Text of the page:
Literacy and work links discussed in Tasmania
The high rate of Tasmanian students graduating without being able to read, write or do sums is a “big problem”, one minister says.
Tasmania’s Training Minister Jeremy Rockliff told reporters this week that Tasmania had issues with generational illiteracy.
“It's a big problem, but we're dealing with an intergenerational problem as well,” he said.
“For as long as I can remember 50 per cent of Tasmanians are functionally illiterate.”
It comes amid Opposition calls for more apprenticeships to be offered on major construction projects, and criticism of supposed cuts to the education and training budgets.
At an event to spruik the redevelopment of the Royal Hobart Hospital, Health Minister Michael Ferguson claimed that the Government was prioritising jobs for young people where possible.
“The Tasmanian Government's first priority is jobs,” Ferguson said.
“That includes apprentices and training as part of the pathway to a career in the trades.”
The Government must do something, as stats show the number of apprentices working in Tasmania's building and construction sector peaked in 2010, at 1,960.
By 2012, the number of Tasmanians completing a building and construction sector apprenticeship had dropped to 1,710, and even further down to 1,128 last year.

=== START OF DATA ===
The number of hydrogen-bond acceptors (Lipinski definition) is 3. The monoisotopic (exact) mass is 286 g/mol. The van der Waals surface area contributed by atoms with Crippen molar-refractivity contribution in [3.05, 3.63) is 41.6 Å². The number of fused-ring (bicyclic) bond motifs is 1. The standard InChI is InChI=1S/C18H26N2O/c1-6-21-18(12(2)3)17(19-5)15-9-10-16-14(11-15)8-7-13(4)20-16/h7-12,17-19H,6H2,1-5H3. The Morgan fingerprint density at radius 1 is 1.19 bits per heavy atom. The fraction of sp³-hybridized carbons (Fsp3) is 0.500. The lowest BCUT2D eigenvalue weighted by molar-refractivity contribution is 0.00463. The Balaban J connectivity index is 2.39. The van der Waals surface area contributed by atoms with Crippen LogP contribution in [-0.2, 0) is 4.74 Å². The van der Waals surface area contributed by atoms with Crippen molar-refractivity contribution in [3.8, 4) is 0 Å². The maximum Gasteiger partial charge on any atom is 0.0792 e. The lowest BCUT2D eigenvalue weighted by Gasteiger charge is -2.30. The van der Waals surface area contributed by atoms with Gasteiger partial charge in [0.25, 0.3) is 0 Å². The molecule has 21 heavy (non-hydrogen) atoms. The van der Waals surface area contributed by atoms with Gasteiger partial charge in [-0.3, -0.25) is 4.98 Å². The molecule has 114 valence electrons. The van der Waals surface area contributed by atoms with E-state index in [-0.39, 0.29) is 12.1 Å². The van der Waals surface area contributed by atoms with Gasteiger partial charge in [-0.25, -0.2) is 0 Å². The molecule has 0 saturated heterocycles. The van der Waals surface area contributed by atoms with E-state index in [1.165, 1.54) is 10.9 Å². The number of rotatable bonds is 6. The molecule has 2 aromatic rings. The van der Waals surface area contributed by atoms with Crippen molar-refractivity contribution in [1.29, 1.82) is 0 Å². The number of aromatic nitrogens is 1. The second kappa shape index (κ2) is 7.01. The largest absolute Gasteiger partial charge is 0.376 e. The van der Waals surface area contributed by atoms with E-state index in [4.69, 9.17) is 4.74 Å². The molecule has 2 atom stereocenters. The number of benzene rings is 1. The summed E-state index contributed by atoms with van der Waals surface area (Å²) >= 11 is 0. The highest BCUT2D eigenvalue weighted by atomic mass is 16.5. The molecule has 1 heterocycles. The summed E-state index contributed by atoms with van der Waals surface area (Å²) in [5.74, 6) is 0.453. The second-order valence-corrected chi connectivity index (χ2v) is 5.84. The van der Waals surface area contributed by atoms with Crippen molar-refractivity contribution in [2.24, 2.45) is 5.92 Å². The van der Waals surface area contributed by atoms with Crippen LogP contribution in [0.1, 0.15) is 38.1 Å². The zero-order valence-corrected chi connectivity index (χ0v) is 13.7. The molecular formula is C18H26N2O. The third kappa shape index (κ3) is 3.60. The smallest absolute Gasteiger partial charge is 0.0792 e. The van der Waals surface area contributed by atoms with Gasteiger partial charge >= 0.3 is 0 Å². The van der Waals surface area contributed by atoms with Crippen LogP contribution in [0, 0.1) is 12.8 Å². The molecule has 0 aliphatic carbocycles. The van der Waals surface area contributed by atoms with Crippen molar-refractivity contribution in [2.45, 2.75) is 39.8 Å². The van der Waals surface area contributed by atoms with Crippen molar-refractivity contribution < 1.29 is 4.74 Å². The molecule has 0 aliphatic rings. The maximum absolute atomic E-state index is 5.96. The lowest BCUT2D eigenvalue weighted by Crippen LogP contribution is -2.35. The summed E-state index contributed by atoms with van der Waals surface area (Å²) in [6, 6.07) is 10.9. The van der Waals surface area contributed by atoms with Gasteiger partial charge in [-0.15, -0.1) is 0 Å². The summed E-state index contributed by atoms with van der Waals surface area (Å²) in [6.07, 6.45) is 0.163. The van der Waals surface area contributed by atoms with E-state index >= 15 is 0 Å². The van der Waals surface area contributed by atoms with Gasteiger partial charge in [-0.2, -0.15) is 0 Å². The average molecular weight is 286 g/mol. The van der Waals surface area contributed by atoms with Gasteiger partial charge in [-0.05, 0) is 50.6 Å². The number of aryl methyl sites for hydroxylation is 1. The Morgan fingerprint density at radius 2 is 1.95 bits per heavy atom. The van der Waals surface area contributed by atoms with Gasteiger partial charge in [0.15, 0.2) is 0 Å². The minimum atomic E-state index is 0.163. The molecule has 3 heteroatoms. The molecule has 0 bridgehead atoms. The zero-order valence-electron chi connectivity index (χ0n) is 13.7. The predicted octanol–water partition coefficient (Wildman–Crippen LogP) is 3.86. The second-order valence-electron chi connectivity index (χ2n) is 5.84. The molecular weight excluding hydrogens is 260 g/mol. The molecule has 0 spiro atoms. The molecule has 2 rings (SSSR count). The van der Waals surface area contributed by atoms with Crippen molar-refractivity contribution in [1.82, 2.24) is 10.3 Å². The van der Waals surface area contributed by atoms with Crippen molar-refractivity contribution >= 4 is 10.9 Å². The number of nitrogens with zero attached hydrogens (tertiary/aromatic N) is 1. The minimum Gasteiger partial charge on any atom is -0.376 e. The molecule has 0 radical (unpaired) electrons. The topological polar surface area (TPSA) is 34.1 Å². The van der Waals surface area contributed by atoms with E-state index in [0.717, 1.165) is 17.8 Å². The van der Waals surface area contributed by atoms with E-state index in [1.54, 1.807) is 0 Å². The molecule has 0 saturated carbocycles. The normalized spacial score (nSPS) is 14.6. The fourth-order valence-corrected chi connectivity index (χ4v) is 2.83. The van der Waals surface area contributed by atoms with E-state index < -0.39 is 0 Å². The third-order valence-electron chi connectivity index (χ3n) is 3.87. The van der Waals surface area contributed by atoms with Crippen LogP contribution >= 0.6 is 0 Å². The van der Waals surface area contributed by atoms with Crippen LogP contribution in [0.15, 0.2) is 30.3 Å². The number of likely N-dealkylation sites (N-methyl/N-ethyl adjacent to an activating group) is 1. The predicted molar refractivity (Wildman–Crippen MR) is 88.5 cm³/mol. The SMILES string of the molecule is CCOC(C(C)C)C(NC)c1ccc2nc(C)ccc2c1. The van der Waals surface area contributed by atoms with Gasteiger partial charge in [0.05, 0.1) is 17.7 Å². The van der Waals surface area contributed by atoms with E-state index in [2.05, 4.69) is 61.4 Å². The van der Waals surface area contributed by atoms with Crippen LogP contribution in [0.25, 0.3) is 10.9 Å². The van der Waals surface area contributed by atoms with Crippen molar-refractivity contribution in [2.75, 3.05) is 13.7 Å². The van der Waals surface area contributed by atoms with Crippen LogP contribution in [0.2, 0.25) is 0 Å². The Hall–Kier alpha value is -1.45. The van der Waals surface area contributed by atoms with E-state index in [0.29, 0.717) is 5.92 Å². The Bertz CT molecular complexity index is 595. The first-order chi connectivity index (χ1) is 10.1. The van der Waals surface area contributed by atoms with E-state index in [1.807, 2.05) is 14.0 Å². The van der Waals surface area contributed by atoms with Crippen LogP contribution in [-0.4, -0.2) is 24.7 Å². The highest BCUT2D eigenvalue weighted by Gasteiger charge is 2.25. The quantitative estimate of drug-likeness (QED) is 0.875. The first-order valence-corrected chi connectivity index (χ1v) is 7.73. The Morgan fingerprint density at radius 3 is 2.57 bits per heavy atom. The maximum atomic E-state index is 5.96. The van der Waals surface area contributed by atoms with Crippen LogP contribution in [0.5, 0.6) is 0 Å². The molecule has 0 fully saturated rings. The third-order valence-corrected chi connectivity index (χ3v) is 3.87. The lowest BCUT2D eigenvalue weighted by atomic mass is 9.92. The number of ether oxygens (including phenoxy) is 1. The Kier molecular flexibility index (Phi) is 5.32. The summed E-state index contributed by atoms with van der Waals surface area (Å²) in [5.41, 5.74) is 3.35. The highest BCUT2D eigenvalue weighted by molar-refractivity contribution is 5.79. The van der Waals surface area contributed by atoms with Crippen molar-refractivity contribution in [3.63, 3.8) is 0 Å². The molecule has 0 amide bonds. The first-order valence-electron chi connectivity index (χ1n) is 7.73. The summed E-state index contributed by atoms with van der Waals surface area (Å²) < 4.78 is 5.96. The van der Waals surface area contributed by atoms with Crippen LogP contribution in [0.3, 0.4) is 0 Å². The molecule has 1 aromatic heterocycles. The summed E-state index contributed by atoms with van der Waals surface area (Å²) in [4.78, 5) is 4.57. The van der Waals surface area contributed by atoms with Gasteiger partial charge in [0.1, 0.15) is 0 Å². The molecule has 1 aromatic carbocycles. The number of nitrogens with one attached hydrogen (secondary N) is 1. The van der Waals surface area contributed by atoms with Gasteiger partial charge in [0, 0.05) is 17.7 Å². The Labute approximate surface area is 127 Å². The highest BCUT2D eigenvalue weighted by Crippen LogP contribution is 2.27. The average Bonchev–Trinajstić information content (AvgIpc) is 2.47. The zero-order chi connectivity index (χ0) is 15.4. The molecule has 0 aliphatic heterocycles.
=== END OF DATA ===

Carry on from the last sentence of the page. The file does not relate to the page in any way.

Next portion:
The Tasmanian Government has a policy having 20 per cent target of workers on government capital projects to be apprentices.
It says the amount of apprentices that it plans to have on the Royal Hobart Hospital redevelopment project is an example that it is trying to hit the target.
Opposition Leader Bryan Green calls the percentage “a good start”, but says it could be even higher.
“It might be slightly more expensive, but I expect Tasmanians would understand that you need to train young people if we're to have a workforce for the future,” he told reporters.
He says the private sector could do more, pointing to Citta Property Group's Parliament Square project in Hobart in particular
“The project right here at Parliament House is a good example, where we're told there are very few apprentices engaged on the project,” he said.